Albania: Hopeless Youth?

Albanian Blogger thinks that Albanian “young people do not see a clear future for themselves and that somehow the struggles of life seem to burden them.”


  • Amarildo Fecanji

    Realistically speaking the statement could probably tot up for a very modest outlook. If there is one characteristic to denominate the Albanian youth, the right word could be confusion, and in case more denominations are needed then you can add frustration and hopelessness too. I am not a connoisseur of the entire factors that have caused such confusion resulting in depressing truths, but being an Albanian myself and counting on my own experiences I could mention a few cause and effect reasons for why the situation of the Albanian youth and its view on the future is as it is.

    Albania is still one of the poorest countries in Europe, leaving behind only Moldova. Recent assessments from various institutions (international, regional ans domestic) reveal that even on a regional level i.e the Western Balkans, Albania lags behind its neighboring countries on the speed of economic development, political and institutional cooperation, speed of reforms, as well as the fight against corruption and organized crime. The seventeen years of fragile ‘democracy’ have been testimony of several economic and political crises which have yet to be assessed thoroughly. Even though the economy keeps on growing every year, Albania has a lot to achieve to be able to be compared even to its closest neighbors, i.e Montenegro or Macedonia.

    In the last 17 years, one third of the Albanian population has immigrated abroad (mostly Italy and Greece). It is believed that each Albanian family has at least one close relative who either alone or with his own family has immigrated abroad. For most of these years, data on immigration have been not sufficiently estimated since neither the exporting country nor the receiving one were able to make clear calculations on the mobility of the population or on the activities they were pursuing. For many years, (until the legalization process started) countries like Greece and Italy, were mostly preoccupied in turning Albanians back to their country rather than dealing with their requests for residence permits or other rights, which could have helped these immigrants integrate in the respective countries, hence make it harder for them to be involved into illegal or other disrespected activities It is obvious that in large part these immigrants were and are young people who either educated or not have spent most of their youth in the above mentioned countries or other ones. For many young people today, especially in the rural areas, immigration is still the only chance of changing life for good, even though the burden is greater because differently from 1992, today everybody knows that there are no promised lands but only harsh realities. Therefore, the chance of living abroad is not perceived anymore as a solution to the problem, but rather as a difficult and dangerous task, with hardly achievable goals. Thousands of young Albanians study and seek jobs abroad. Whether they are happier than their compatriots back home, it’s an issue which calls for a new topic.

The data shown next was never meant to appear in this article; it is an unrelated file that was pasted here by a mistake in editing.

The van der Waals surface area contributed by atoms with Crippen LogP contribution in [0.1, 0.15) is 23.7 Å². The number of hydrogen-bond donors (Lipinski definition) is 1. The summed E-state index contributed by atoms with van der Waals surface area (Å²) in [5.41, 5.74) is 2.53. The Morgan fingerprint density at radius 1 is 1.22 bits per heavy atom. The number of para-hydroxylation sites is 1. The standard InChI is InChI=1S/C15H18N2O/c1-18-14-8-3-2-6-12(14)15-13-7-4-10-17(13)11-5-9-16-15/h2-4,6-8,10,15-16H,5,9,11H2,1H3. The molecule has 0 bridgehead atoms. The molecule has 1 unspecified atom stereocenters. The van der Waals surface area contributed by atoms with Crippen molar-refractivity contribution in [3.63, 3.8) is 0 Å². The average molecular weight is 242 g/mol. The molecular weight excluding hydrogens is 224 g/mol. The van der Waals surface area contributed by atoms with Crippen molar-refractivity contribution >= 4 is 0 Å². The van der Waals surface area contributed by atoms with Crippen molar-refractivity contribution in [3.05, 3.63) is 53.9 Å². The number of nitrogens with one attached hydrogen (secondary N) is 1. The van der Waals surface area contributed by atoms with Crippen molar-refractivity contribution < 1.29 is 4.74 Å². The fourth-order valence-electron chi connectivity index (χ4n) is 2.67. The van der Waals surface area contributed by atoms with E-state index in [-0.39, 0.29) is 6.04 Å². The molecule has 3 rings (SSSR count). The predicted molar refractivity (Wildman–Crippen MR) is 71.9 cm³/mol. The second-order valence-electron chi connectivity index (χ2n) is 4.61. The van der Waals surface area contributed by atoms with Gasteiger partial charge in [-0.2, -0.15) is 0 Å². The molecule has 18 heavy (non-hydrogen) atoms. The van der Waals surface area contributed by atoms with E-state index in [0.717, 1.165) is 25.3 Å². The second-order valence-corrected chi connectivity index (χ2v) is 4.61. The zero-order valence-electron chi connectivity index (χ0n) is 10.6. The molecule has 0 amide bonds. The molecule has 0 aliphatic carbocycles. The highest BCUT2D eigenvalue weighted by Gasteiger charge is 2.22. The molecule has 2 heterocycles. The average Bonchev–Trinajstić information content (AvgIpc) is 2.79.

Demographics – Social & Cultural changes